Missing and Murdered Black Women And Girls Are Subject Of Hearing

Cook County Commissioner Stanley Moore and Commissioner Monica Gordon during a hearing about missing and murdered Black women and girls. PHOTO PROVIDED BY FIFTH DISTRICT COOK COUNTY COMMISSIONER MONICA GORDON
Cook County Commissioner Stanley Moore and Commissioner Monica Gordon during a hearing about missing and murdered Black women and girls. PHOTO PROVIDED BY FIFTH DISTRICT COOK COUNTY COMMISSIONER MONICA GORDON

Missing and Murdered Black Women And Girls Are Subject Of Hearing

By Tia Carol Jones

Local elected officials, community activists and community stakeholders are calling on more resources when it comes to looking for missing and murdered Black women and girls.

On Monday, May 20th, Cook County Board of Commissioners Criminal Justice Committee convened a hearing where representatives from the Cook County States Attorney Office, Cook County Sheriff’s Department and the Cook County Department of Health talked about what their offices are doing about Black women and girls who are missing and murdered in Cook County, the city of Chicago and surrounding suburbs. Monica Gordon, 5th District Cook County Commissioner, proposed a resolution regarding the investigation of missing and murdered Black women and girls in the Chicagoland area.

The Reverend Dr. Alexis Brinkley, Chaplain of The Chicago Metropolitan Chapter of the National Coalition of 100 Black Women, spoke about the need for resources to find missing Black women and girls and to solve the murders of the same population.

“When you have a targeted group of people, or even a zip code, where there’s numerous victims of violent crime and missing residents, that should sound an alarm that there is a significant problem. Unless, it is sociologically and socially engineered,” Brinkley said.

One of the reasons she gave for the number of missing and murdered Black women and girls is sex and human trafficking. Brinkley said that four out of ten women who go missing are Black, and added that, the adultification of Black youth and the marginalization of the Black community contribute to the lack of support and negligence that happens when Black women and girls are missing and murdered. She said she would like to see human and sex trafficking abolished and wants systems and structures in place like the Amber Alert, as well as immediate interventions.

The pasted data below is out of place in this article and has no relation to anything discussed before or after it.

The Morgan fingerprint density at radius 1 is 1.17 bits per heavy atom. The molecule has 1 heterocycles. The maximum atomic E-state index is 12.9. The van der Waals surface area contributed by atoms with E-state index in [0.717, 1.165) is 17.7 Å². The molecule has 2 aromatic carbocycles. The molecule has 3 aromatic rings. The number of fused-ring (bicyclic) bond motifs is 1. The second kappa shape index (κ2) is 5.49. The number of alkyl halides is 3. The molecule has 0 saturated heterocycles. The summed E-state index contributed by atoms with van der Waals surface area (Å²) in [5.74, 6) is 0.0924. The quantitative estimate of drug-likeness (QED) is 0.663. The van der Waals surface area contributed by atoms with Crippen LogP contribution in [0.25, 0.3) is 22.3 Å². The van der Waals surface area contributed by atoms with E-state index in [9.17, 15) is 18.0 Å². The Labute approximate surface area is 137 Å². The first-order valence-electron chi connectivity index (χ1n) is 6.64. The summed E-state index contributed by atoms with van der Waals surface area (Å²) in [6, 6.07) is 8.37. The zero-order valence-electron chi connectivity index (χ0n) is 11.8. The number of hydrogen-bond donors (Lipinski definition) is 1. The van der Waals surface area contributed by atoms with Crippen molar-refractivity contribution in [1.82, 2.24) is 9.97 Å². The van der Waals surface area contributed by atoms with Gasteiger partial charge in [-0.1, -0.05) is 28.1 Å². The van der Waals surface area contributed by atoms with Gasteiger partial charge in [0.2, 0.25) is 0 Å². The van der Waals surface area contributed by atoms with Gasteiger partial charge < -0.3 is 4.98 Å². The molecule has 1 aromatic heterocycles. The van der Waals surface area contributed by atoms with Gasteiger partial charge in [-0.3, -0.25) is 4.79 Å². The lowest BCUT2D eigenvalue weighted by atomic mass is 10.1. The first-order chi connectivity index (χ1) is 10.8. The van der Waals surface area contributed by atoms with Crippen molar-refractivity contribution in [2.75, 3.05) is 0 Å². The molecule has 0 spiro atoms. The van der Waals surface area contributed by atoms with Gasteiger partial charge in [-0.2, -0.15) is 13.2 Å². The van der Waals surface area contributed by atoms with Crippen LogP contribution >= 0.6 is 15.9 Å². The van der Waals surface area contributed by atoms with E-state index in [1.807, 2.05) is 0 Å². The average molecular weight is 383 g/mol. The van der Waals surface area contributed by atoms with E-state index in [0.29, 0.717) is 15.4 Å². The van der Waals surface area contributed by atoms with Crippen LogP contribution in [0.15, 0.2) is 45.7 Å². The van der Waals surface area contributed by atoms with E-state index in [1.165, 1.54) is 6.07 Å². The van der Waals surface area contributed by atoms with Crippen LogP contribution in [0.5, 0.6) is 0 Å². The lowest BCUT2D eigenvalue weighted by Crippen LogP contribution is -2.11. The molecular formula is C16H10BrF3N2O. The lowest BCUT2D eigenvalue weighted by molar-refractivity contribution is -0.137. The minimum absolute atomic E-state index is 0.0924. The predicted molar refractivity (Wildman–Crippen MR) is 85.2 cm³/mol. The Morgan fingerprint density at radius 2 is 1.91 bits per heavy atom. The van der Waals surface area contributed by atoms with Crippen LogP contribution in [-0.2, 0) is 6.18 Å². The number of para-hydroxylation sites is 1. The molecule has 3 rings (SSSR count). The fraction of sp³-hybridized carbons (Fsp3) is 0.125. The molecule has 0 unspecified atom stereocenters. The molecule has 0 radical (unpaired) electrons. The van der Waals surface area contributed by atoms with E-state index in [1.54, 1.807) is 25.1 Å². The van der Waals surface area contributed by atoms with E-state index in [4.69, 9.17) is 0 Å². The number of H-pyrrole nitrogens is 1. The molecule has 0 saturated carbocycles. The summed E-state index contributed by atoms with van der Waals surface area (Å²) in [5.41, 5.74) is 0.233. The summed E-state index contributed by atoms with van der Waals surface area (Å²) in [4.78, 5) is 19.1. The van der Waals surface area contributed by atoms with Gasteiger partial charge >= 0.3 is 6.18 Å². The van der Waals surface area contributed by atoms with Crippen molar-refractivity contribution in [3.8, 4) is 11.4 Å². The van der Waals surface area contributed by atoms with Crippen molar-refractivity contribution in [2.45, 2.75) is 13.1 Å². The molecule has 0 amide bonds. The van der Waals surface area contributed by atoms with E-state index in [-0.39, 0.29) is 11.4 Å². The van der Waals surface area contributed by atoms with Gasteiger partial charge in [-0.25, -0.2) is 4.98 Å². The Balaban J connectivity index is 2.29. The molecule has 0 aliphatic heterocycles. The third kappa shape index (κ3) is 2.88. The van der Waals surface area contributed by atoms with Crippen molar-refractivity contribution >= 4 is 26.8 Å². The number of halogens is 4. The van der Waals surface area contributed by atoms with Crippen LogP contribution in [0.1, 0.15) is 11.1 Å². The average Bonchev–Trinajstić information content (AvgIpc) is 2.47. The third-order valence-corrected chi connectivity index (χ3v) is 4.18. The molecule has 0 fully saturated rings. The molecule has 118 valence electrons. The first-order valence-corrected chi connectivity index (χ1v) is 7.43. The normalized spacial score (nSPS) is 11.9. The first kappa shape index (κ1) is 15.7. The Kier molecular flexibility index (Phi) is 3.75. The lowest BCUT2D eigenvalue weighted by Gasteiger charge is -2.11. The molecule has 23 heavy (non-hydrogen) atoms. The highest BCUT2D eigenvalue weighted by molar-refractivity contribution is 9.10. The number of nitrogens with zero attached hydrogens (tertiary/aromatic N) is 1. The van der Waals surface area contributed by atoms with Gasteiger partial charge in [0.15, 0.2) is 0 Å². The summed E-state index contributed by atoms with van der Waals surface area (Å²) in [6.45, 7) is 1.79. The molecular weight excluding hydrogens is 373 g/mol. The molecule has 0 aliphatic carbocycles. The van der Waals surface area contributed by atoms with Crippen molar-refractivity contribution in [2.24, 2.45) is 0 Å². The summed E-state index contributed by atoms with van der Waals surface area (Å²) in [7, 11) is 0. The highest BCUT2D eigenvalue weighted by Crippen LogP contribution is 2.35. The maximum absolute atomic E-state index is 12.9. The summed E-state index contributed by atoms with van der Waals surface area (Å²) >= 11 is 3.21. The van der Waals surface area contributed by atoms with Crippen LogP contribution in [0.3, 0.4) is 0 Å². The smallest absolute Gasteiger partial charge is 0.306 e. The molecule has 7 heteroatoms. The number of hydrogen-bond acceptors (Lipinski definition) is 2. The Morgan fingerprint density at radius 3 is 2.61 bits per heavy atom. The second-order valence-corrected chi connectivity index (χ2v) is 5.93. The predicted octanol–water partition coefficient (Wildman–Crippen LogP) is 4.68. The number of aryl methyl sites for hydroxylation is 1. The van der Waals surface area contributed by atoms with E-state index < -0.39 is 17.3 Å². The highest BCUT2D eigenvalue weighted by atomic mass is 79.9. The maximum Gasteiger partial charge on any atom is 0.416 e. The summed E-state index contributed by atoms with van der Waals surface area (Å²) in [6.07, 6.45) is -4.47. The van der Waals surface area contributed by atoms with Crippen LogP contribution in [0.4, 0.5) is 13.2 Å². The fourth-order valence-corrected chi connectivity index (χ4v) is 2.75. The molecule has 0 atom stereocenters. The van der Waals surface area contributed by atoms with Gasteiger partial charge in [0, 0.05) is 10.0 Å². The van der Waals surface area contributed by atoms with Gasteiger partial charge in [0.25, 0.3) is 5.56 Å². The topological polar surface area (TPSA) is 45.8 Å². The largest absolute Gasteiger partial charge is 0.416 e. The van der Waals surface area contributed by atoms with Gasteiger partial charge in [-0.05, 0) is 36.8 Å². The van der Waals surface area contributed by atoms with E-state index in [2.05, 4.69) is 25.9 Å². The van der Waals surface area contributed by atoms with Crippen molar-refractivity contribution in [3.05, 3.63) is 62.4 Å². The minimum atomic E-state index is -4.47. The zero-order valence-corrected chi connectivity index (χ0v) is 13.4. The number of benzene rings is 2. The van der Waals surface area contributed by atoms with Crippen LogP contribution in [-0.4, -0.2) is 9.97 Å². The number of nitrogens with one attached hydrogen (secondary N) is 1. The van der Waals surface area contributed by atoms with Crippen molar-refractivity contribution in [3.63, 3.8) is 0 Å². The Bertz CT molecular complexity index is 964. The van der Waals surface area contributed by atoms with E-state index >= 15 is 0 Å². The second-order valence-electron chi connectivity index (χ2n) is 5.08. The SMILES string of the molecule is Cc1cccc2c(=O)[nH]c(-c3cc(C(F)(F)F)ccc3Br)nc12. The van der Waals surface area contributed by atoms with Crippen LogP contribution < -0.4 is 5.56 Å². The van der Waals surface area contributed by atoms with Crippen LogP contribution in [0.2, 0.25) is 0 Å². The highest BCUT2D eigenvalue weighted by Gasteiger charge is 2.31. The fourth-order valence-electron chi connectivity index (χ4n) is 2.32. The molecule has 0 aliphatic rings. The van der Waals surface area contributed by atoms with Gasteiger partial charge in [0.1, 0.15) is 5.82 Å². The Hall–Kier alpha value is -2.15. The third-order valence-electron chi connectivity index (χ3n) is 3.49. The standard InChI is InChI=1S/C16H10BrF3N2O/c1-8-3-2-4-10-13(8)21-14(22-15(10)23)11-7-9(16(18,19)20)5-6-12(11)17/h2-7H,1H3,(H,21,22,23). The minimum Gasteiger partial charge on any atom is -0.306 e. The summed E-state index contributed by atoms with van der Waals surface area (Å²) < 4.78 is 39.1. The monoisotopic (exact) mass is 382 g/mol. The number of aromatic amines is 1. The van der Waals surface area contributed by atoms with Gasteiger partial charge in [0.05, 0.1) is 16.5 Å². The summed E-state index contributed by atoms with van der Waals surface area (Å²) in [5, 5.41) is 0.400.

Delmarie Cobb, Media and Political Consultant and Founder of Publicity Works, talked about her experience when her friend Nancy Walker went missing in 2003. She said she believes that Black women and girls who are missing deserve coverage because they are all valuable. She wants to see something tangible happen and more done to find missing Black women and girls and solve their murders.

“I think that what needs to happen is, there needs to be an accounting. The city, the state and the county need to come together and there needs to be an update of all the 51 women and girls that we keep hearing about; what’s the status of their cases, what have you done lately,” Cobb said. She added, without that accountability, the problem will not be solved.

Gordon said Black women and girls in the United States are disproportionately at risk for abuse, exploitation and homicide. She acknowledged the Missing Persons Project and the work done to address longstanding cases and seeking justice for victims and their families.

“We also recognize this issue demands a comprehensive, multifaceted approach. Violence against Black women and girls cannot be addressed solely through law enforcement measures. It requires a broad social response encompassing measures at the local, state and federal levels, as well as community-based interventions and support services,” Gordon said.

Jason Hernandez, Executive Director of Intergovernmental Relations for the Cook County Sherrif’s Office, said that the office is leading with intentionality when it comes to the plight of missing and murdered Black women. He added that addressing the issue requires a holistic approach that encompasses law enforcement, social services, robust community engagement and legislative reforms.

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